Couples Counseling Cochrane & Calgary

Hypnotherapy for Children

Hypnotherapy has been recognized to be an effective and evidence-based treatment for adults for many years. More recently, studies have emerged showing that hypnotherapy for children, teens, and young adults has been helpful in alleviating a variety of issues including chronic headaches, pain management, and other emotional, and self-regulation skills. 

Hypnosis techniques can allow children to more readily access the subconscious mind, giving the child a safe place to address the presented issues and gain profound insight, with long-lasting emotional and behavioural therapeutic transformations. 

Parents with children experiencing a wide range of issues can benefit from hypnotherapy, including:

  • Anxiety
  • Depression
  • Nail Biting
  • Bedwetting
  • Behavioural issues
  • Academic motivation
  • School/sports performance issues
  • Night terrors
  • Fear of the dark and other phobias

Is Hypnotherapy Effective for Children?

Hypnosis, self-hypnosis, and hypnotherapy have been shown to be effective in helping children and teens with many emotional and behavioral issues.  The following are useful studies regarding hypnosis for children:
  • A study published in 2020 looks at the hypnotic process through a lens of imagination and play, making it an especially effective way to help children, including very young kids. By maintaining an atmosphere of novelty, creativity, respect, and trust, children are more easily able to discover their innate strengths and resources to help create the changes they want.1
  • A 2007 study of 144 participants showed that children and youths who learned self-hypnosis for recurrent headaches reported a reduction in the frequency of headaches from an average of 4.5 per week to 1.4 per week, and a reduction in average duration from 23.6 hours to 3.0 hours. The study also concluded that there were no adverse side effects for self-hypnosis.2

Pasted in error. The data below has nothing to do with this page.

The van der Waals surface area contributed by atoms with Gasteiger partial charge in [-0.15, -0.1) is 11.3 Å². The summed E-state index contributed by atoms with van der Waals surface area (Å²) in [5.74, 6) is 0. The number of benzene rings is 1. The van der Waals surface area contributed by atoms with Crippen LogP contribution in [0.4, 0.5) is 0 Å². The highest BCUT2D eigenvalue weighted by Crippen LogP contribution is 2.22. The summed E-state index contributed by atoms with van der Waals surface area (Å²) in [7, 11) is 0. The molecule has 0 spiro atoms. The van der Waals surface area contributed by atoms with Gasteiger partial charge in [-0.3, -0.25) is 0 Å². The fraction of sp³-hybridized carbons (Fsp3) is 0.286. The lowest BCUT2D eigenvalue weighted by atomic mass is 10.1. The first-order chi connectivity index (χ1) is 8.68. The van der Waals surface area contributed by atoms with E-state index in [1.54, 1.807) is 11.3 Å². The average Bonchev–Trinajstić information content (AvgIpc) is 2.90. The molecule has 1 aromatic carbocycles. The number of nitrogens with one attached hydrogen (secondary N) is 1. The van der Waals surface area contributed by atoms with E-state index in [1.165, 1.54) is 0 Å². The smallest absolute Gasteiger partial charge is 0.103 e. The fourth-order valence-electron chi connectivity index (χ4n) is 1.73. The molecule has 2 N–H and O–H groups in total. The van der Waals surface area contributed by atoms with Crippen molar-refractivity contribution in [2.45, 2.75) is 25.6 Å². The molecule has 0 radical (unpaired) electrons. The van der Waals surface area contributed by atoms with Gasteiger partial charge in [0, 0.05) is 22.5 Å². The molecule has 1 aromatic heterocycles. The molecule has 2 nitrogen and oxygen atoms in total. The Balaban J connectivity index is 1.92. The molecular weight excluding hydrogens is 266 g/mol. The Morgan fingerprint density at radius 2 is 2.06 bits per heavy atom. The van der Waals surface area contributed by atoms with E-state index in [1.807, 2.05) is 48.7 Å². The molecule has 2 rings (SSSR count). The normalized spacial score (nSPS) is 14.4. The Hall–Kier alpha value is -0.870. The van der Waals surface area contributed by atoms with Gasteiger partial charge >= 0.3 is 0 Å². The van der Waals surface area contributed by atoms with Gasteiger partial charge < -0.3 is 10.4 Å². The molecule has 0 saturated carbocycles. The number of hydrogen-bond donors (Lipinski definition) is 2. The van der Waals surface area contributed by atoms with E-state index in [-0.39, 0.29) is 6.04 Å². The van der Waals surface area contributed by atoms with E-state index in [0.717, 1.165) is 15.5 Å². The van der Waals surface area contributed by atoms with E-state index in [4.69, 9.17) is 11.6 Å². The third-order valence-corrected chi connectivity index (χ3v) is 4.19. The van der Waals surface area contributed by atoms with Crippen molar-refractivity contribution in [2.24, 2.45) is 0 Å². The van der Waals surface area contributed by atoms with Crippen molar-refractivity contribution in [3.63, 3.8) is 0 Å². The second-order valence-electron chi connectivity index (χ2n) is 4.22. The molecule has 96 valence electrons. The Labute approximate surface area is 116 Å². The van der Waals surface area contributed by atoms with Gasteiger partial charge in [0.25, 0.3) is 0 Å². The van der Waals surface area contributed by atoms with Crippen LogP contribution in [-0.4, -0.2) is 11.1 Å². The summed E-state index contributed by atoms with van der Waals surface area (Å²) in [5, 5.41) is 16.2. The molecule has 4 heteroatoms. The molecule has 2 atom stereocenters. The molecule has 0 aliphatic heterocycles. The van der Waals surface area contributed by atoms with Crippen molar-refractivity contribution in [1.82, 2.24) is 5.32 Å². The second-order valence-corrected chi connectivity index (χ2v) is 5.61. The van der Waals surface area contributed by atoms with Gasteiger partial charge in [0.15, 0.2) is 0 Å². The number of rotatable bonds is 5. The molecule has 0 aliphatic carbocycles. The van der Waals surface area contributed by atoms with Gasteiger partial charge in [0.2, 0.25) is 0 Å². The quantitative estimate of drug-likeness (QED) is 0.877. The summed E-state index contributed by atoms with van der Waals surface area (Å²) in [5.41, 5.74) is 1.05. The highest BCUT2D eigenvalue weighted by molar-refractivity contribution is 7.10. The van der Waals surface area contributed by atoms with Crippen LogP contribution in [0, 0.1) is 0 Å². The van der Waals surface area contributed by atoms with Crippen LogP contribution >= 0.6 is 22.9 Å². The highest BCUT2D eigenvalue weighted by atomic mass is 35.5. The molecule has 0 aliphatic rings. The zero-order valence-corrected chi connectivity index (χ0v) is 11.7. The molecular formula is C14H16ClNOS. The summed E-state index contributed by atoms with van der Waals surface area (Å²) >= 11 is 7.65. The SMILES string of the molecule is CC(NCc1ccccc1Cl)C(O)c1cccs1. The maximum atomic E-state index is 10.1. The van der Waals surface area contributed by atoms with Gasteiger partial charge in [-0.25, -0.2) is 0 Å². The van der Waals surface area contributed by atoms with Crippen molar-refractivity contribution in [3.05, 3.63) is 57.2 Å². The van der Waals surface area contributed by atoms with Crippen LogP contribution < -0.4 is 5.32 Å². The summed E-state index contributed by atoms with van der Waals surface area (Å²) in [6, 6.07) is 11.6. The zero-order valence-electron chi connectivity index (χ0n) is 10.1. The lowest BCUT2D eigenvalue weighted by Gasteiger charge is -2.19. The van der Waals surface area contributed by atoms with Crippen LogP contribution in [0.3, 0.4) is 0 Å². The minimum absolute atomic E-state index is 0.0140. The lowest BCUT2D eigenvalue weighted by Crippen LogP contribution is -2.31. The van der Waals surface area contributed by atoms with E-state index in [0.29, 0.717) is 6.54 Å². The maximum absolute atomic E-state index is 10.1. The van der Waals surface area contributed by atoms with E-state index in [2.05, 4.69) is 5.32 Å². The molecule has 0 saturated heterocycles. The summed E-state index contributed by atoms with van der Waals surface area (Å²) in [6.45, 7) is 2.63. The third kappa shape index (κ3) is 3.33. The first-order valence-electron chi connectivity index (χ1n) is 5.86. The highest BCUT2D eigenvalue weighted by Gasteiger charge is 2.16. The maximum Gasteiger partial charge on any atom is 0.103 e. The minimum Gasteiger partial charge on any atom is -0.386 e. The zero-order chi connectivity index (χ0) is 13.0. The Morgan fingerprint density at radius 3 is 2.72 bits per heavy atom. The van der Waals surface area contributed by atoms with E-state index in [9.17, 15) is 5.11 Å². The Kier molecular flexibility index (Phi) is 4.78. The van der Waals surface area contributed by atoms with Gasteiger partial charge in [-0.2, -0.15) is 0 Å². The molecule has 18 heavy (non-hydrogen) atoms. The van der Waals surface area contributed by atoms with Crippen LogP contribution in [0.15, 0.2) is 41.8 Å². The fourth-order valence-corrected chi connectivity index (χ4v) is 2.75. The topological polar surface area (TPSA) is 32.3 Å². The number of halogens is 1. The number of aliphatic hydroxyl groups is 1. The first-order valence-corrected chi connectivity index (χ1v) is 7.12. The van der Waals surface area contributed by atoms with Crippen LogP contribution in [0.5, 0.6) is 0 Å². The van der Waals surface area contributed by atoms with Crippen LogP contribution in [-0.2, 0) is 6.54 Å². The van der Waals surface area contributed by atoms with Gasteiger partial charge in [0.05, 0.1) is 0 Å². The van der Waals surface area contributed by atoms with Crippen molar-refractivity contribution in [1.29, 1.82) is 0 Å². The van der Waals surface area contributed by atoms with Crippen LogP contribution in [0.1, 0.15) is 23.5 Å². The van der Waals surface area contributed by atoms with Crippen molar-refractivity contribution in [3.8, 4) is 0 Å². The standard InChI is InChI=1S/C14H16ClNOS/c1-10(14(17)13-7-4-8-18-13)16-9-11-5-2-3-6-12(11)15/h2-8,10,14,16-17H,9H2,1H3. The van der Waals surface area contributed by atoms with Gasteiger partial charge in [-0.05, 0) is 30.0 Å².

• A 2016 study assessed the efficacy of self-hypnosis in a therapeutic education program (TEP) for the management of chronic pain in 26 children aged 7 to 17 years. Of those patients, sixteen decreased their pain intensity, 10 reached all of their therapeutic goals, and 9 reached them partially. Self-hypnosis was the only component of the TEP associated with these improvements. The current study supports the efficacy of self-hypnosis for chronic pain management in children.3
  • A 2014 review article looked at the efficacy of hypnosis as a therapeutic treatment for children. It concluded that hypnosis is a powerful tool for teaching young people self-regulation skills and suggested more training in pediatric hypnosis be made available.4
  • A promising study done in 2010 showed that hypnosis lowered the anxiety and pain associated with dental anaesthesia. Thirty children aged 5 to 12 were randomly assigned to 2 groups receiving hypnosis (H) or not (NH) at the time of anesthesia. Significantly more children in the H group had no or mild pain. This study suggests that hypnosis may be effective in reducing anxiety and pain in children receiving dental anaesthesia.5

Resources

Practitioner

Jan Joubert

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Synergy Collaborative Health – Cochrane, AB

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Contact us at:403-981-1999

  1. Linden, J., (2020) Relationship Factors in the Theater of the Imagination: Hypnosis With Children and Adolescents, American Journal of Clinical Hypnosis, Vol. 62, Issue 1-2 https://www.tandfonline.com/doi/abs/10.1080/00029157.2019.1568961
  2. Kohen, D., Zajac, R., (2007) Self-Hypnosis Training for Headaches in Children and Adolescents, The Journal of Pediatrics, Vol. 150, Issue 6 https://www.sciencedirect.com/science/article/abs/pii/S0022347607001333
  3. Delivet, H., et. al., (2016) Efficacy of Self-hypnosis on Quality of Life For Children with Chronic Pain Syndrome, International Journal of Clinical and Experimental Hypnosis, Vol. 66, Issue 1 https://www.tandfonline.com/doi/abs/10.1080/00207144.2018.1396109
  4. Kohen, D., Kaiser, P., (2014) Clinical Hypnosis with Children and Adolescents—What? Why? How?: Origins, Applications, and Efficacy, Pediatric Integrative Medicine: An Emerging Field of Pediatrics https://www.mdpi.com/2227-9067/1/2/74
  5. Huet, A., et. al., (2011) Hypnosis and Dental Anesthesia in Children: A Prospective Controlled Study, International Journal of Clinical and Experimental Hypnosis, Vol. 59, Issue 4 https://www.tandfonline.com/doi/abs/10.1080/00207144.2011.594740
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